And even though some men have been crude and inappropriate since time began, sex and our bodies were not common discussions points for many of us back then. Many of us were not taught about good touch/bad touch, or what to do about bad touching. I was molested several times by the gardener in our apartment complex when I was about 4 or 5 years old. Those were the days when young kids could run around the neighborhood without parental supervision... I had no frame of reference for dealing with what was happening to me. I also didn't tell my parents because this creep told me it was our little secret. But, I knew what he was doing to me was not okay, and I decided to just leave a wide berth between us.

I hope that the daughters & sons we ourselves have raised were given the tools we didn't get when we needed them. Not having those tools as a child probably explains a lot as to why it takes some of us until our 40's or 50's to "come into our own."


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Kelly

10/16/2020 12:40 AM

Oh Susan, amen!

My son recently turned 21, that magical age when POSSIBILITY is yours for the taking!

I wish I would have grabbed the reins as he is doing. As I type this statement I realize the deep, soul-churning truth of that. And I further realize that the angst I feel about him brazenly grabbing life by the horns is JEALOUSY. I am absolutely jealous that my child has the guts to do what I could not. It’s shameful to admit that I’m not simply envious. I absolutely want to deny him the same privilege that I was denied. It’s not fair that he gets to do it and I didn’t. Damn, my middle-class middle school roots are showing! I just time warped back to 12 years old.

But maybe it’s not all bad for me. Because somewhere deep inside I had the wisdom to allow him to “do you”. I didn’t force him onto the path that I thought his life should look like. I wanted him to play team sports - he wanted to skateboard. In retrospect that was awesome because I didn’t spend a lot of cash on uniforms or team busses and I didn’t have to sit in the soggy wet grass at 7 am on weekend mornings cheering on his team. Instead I drove him and his friends to every skatepark in So CA ( you’d be surprised how many there are) and ate a lot of late-night Krispy Kreme donuts. Not sure if that was a benefit or a drawback.

My point is that I realized that he needed to follow his wild and I let it happen. And I’m glad that I did. I still don’t have him convinced that the world will bend to his will if he keeps his room clean and loads his dishes in the dishwasher (I may never fully sell those concepts) but aside from the angst that comes from learning how to be an adult, he is happy. He is following his bliss and pursuing all things automotive related. That’s not what I would have chosen for him, but it’s not my life. I just need to stay in my own lane and do my own thing now that I’ve allowed myself the freedom to do it!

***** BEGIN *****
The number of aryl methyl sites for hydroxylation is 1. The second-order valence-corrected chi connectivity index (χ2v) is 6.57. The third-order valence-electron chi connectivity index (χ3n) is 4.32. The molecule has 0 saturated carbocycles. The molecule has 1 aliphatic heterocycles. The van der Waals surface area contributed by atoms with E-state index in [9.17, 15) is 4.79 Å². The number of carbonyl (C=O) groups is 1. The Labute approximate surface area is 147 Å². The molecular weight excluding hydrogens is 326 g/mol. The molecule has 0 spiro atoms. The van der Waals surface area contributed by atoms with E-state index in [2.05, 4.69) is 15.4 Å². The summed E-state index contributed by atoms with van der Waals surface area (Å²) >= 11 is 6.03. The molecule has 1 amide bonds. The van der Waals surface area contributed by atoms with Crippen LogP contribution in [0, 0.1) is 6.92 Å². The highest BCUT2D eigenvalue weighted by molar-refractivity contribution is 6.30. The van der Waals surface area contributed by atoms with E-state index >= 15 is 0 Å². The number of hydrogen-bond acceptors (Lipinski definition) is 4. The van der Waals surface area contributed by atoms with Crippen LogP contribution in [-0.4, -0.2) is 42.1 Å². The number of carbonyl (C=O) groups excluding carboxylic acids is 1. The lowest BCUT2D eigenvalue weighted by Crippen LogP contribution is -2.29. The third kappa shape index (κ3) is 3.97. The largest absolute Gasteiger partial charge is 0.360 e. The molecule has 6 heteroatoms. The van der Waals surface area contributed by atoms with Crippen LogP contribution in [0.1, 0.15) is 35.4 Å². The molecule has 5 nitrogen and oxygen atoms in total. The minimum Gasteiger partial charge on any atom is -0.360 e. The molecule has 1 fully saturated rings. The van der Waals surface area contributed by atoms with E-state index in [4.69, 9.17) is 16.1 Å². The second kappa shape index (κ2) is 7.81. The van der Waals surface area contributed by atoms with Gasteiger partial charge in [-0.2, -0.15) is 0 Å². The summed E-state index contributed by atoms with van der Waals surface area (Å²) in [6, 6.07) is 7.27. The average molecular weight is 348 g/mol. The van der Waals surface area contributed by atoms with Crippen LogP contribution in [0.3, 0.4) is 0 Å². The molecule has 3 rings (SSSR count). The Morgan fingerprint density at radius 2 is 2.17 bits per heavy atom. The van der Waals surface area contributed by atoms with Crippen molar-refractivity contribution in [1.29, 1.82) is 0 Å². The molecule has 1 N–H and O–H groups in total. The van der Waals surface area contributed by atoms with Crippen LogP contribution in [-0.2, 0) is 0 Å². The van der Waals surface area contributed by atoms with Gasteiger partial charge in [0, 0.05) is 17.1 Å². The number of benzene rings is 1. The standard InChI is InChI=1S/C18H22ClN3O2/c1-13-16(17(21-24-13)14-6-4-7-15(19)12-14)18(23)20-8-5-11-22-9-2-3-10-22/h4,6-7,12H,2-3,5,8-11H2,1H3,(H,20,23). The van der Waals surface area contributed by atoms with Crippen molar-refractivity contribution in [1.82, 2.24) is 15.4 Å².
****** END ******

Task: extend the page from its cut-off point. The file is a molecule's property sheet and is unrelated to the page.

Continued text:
This has been a great therapy session, as I’ve just realized that I’ve evolved. It never occurred to my mother to encourage me to follow my passion, and I never considered anything but that for my child. So I AM paying attention to and honoring my instincts after all. Yay me! That’s a win for everyone.


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Tracey Yokas

10/16/2020 5:31 PM

Wow Kelly. I love this story you're sharing here about your son. I don't think it's shameful that we moms can be jealous of our kids. I've been jealous of my daughter in the past. One of the reasons I'm writing my memoir is because I am sick and tired of us moms feeling bad for telling our truths..it has to stop! We are as human as every human and encompass all that goes into that. I, like you and Sue, encouraged my daughter, at least I think I did, to do what she wanted regarding sports and extras..and we did pay for those uniforms..you'd be surprised how much a bathing suit can cost! And we sat by pool sides and soccer fields freezing our butts off. But..I was far from perfect in the respects of being able to say "fuck society!" Go be yourself! There was always that tug to try to make it all make sense, and I'm not sure it can. Anyway..thanks for sharing this story!


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Susan Schwartz

10/17/2020 12:53 AM

Yes, Kelly, YAY you!

I love how you expressed letting your son choose his own path. I can relate to how choosing that path is their decision, and not necessarily what we'd choose for them. While I didn't know what my passion was until halfway through college, my kids both knew theirs well before they entered high school. My 28 year old daughter is an astrologist. She has a website, runs online classes and mentors clients. I am amazed at her dedication and business sense. I have to fess up about me thinking this interest of hers would be a passing fad. When she started to look into what colleges she would apply to (for a Bachelor's Degree), her mind was intent on studying astrology... so I said, "There is no astrology major at UCLA! You can't study that in college!" Her reply: "What's makes UCLA the standard?"